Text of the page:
Tag Archives: Matthew Kelly

Bostin’ Austen


The REP, Birmingham, Tuesday 8th November, 2017


Not the Donald Trump story but Jane Austen’s finest and funniest novel, brought to the stage in this touring production by Regent’s Park Theatre, in a sparkling adaptation by Simon Reade.

Reade captures the wit of the dialogue and the spirit of each character, and director Deborah Bruce includes moments of broader comedy, as well as linking scenes with stylised sequences that evoke both period, character and storytelling.  Choreography plays a huge part in creating atmosphere and adding to the fun, courtesy of movement director Sian Williams and beautiful, haunting music composed by Lillian Henley.  The characters, dressed by Tom Piper, inhabit the elegant revolving set (designed by Max Jones) – decorative railings and sweeping staircases serve for all locations, aided by Tina Machugh’s expressive lighting.  Production values are high and the excellent cast lives up to them.

Felicity Montagu is in superb form as Mrs Bennet, desperate to marry off her five daughters to whomever crosses their path.  Matthew Kelly is equally delightful as her long-suffering husband and the indulgent father of his brood.  Of the girls, Hollie Edwin certainly looks the part as the pretty one, Jane, and Mari Izzard bounces around as the spirited one, Lydia.  Of course, it is Elizabeth who is our focus, winningly played by Tafline Steen, tempering Elizabeth’s headstrong nature with charm and humour.  Benjamin Dilloway towers over proceedings as a sour-faced but handsome Mr Darcy and it’s not long before we are willing the pair to get together, in this quintessential rom-com.

There is strong support from Steven Meo as the insufferable parson Mr Collins and Daniel Abbott is a suitably dashing and roguish Mr Wickham.  Dona Croll impresses as the haughty Lady Catherine De Bourgh, a forerunner of Lady Bracknell, and I also like Kirsty Rider’s snobbish Miss Caroline.

Elizabeth and Darcy may be the stars but it is the double-act of Montagu and Kelly, two seasoned performers with exquisite comic timing, that have the star quality among this comparatively young and inexperienced ensemble.  Mr and Mrs Bennet are a joy to behold.

Delivered with a lightness of touch, this is an utterly charming evening at the theatre, a refreshing retelling of the classic tale.  Austen seems as fresh and funny as she ever was and her wry observations of human nature, albeit in a rarefied and bygone milieu, still delight and ring true.


Felicity Montagu and Matthew Kelly stealing the show (Photo: Johan Persson)

Urbane Fox


The Swan, Stratford upon Avon, Wednesday 22nd July, 2015


Trevor Nunn’s new production of Ben Jonson’s 1606 comedy is contemporary in setting and feel.  It is our world of smart phones and tablets, of ECG machines and CCTV.  The text too has been tweaked to include present-day references to the Grecian economy, for example, bringing the satire up-to-date.  The point is to remind us that human nature has not changed.  The flaws and foibles Jonson satirises remain all too current.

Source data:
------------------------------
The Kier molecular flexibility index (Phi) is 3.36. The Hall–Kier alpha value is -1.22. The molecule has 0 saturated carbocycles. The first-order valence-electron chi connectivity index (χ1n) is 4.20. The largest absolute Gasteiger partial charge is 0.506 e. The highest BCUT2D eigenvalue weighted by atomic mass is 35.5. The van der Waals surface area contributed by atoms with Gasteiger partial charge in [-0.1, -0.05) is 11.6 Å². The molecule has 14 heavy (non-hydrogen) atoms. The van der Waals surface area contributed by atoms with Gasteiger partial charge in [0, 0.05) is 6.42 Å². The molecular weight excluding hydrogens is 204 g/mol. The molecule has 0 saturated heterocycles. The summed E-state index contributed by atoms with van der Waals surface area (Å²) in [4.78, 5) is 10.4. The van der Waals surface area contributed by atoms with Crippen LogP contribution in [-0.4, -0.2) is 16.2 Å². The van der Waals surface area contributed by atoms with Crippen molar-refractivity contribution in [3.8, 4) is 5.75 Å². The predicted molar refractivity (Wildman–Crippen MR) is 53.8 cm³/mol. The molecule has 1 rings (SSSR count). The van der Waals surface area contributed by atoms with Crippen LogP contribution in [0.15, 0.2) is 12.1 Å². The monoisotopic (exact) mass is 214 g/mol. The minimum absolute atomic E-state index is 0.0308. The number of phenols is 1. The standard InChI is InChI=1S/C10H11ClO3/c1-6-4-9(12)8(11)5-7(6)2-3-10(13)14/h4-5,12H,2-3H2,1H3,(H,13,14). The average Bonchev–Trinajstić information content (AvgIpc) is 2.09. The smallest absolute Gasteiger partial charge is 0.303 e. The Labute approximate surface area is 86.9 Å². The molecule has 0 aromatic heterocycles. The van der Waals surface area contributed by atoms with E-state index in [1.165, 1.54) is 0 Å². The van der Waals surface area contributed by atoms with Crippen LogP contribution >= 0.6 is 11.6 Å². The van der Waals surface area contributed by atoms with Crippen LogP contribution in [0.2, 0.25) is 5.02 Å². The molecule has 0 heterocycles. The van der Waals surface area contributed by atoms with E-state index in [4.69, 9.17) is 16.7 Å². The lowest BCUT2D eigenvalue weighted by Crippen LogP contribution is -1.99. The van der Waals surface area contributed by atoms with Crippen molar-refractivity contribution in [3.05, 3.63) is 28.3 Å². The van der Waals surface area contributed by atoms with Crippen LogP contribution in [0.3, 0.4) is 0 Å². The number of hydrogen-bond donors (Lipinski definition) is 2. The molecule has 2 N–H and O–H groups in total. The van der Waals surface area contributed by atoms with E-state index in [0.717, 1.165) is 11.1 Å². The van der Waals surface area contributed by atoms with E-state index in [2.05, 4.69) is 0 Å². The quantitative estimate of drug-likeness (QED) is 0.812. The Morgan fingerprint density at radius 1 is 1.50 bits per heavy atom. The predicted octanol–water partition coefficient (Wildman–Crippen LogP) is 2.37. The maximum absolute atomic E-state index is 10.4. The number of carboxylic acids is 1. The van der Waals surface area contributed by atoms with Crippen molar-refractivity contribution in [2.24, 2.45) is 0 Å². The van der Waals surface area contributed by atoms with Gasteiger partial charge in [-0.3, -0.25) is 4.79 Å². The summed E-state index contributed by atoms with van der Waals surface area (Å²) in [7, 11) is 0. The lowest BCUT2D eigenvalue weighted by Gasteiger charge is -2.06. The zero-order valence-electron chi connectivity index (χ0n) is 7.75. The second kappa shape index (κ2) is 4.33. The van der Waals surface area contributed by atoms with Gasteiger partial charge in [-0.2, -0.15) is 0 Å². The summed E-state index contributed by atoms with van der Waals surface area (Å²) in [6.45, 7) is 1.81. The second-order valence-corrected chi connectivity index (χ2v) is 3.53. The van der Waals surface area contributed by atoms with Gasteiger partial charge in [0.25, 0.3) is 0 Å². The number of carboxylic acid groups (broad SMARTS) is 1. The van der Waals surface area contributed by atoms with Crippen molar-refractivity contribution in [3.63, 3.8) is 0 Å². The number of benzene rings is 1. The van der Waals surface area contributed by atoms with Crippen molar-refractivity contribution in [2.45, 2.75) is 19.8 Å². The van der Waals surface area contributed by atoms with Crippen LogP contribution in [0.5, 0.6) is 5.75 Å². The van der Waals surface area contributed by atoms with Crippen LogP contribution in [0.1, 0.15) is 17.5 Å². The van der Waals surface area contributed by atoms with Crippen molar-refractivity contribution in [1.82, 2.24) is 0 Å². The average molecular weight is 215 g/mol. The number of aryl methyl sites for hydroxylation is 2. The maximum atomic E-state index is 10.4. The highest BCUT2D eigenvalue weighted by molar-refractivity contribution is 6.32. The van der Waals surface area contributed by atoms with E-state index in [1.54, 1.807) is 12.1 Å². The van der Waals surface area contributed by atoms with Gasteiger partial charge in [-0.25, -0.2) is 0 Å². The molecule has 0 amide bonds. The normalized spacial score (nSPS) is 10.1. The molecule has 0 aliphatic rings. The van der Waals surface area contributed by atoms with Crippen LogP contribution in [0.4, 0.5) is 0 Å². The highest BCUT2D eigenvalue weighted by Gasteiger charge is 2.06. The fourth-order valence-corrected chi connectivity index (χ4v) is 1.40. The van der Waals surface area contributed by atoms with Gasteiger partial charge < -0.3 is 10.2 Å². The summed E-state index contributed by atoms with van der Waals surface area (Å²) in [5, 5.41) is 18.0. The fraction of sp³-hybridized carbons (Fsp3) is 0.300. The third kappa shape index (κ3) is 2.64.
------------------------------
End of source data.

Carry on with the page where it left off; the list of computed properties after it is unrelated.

Volpone is a con artist, fleecing avaricious types who seek to inherit his fortune.  You can almost see the pound signs in their eyes as they flock to what they think is his death bed.  In the title role, Henry Goodman is magnificent, smooth and slick; his Volpone has an innate sense of fun.  He is a conman we can admire – part of the enduring appeal of stories about confidence tricksters is our enjoyment of the cleverness of the scam, being in on it with the tacit acknowledgment that we, the audience, would never be duped… And, of course, the victims deserve what they get; they are terrible people.

The excellent Matthew Kelly is Corvino, a jealous, abusive tyrant of a husband, who turns out to be willing to whore out his wife if it means he will be named Volpone’s heir.  Geoffrey Freshwater is in good form as the doddering Corbaccio, willing to disinherit his own son in order to secure Volpone’s riches.  We enjoy seeing these men stitched up, due to Goodman’s splendidly timed asides and hilarious fakery.  A baldie wig and no small amount of drooling work wonders.  True, Volpone too is motivated by avarice but his victims are taking advantage of what they presume is a feeble invalid at death’s door.  Where Volpone oversteps the bounds of what is acceptable is when he attempts to force himself on Corvino’s comely Mrs, Celia (Rhiannon Handy).  This is why Volpone has to be punished at the end.

Goodman is a thoroughly charming silver fox and each disguise he assumes is audaciously funny, for example the Italian mountebank who mangles the English language into something that sounds ruder than it is.  Volpone is aided and abetted by his able sidekick, Mosca (the elegantly expressive Orion Lee) – a bit like Clouseau’s Cato but without the impromptu karate attacks.

Annette McLaughlin is funny as the grotesque Lady Politic Would-Be, here portrayed as a self-obsessed reality TV diva, complete with cameraman in tow.  The ever-appealing Colin Ryan makes Peregrine a likeable American backpacker, and Andy Apollo makes Bonario a dashing heroic figure.  The peculiar trio of a dwarf, a eunuch and a hermaphrodite (Jon Key, Julian Hoult, and Ankur Bahl, respectively) add a bizarre touch of colour to proceedings.  Every home should have such a trio.

The action shifts along at quite a lick – you barely notice the running time – and the show belongs to Henry Goodman, in the most entertaining performance of the RSC’s current season.  Jonson turns moralist at the end as the judges mete out punishments left, right and centre.  We are admonished to look to our own conduct.  It is one thing to enjoy the vices of others, vicariously at the theatre, but quite another to indulge in those vices in our real lives.